Put in lots of blankets for your dog to dig and burrow in, preferably placed in a corner where the dog has already tended to dig or hide.
Include an old, unwashed piece of clothing like a woolly jumper so that your dog can smell your scent and feel comforted by your indirect
presence.


       The aim is to minimise the amount of noise entering the hideout room from outside and the dog must not see the flashes of the fireworks as they explode, so close the windows and use heavy curtains to make the room dark.
       Bowls of food and water are essential, and it is a good idea to make sure that your dog has emptied his bladder an hour before the display starts.


       Leave a few special chews and things for your dog to eat in the hiding place in case your dog fancies something chewy to reduce his tension. However, don't be alarmed if he does not seem interested in them - some dogs are simply not interested in treats at a time like this!


       Moderately loud rhythmic music with a good beat is an effective way to mask the firework noises from outside, so put a hi-fi system in the room and keep the volume at a loud but comfortable level. However, every dog is an individual and if yours is not very partial to music at other times you should respect his personal taste!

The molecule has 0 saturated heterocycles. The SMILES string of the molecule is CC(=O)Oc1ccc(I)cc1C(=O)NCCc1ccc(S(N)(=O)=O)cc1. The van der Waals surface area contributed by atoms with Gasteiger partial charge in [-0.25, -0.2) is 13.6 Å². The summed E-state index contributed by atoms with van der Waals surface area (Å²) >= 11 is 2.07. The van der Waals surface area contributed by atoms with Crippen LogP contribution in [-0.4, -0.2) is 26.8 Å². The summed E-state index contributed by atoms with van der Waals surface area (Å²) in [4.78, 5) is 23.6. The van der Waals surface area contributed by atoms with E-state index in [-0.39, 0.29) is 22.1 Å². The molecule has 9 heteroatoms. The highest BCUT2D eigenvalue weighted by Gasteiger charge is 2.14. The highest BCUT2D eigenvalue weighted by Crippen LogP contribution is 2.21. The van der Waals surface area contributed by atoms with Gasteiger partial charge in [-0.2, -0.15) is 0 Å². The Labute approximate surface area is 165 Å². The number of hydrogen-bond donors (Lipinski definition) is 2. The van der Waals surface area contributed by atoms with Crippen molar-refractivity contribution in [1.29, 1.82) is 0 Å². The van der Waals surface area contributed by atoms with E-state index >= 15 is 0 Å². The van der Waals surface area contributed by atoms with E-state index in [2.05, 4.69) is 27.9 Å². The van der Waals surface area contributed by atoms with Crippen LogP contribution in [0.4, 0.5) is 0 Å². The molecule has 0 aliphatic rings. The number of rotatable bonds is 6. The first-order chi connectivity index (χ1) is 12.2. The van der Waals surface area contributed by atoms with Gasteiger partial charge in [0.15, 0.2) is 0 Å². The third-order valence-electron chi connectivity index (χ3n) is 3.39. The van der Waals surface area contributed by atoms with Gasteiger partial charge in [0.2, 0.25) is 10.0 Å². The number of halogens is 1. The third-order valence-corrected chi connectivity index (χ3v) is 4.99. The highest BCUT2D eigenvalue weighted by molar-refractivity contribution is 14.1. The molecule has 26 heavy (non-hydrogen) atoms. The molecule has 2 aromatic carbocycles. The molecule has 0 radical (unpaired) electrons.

The designated hiding place must be accessible to your dog at all times, and it is vital to make sure that doors are fixed so that they
cannot accidentally shut and trap the pet inside or out of the room.


       Get your dog used to going to the hiding place 2-3 times each day during the run up to a firework display by taking him/her there and
giving him some food or a favourite chew. This will help the dog to understand that this is a good place to go to.


       If you know that a firework display is due on a particular evening then give your dog a large stodgy carbohydrate rich meal in the late
afternoon on that day. Pasta, mashed potato or overcooked rice are ideal, and will help to make your dog feel calm and sleepy as the night draws in.


       Make sure your pet is kept in a safe and secure environment at all times so that it doesn't bolt and escape if a sudden noise occurs. Keep
your dog on a leash in public places and make sure that gates, fences and doors are secure.

 

If your vet has given you medication to reduce your dog's fears make sure that you follow the prescription precisely.

When the noises start:
       As soon as the fireworks display starts lead your dog to the hiding place and encourage him to stay there.


       Don't get cross with your dog when he is scared, it will only make him more frightened.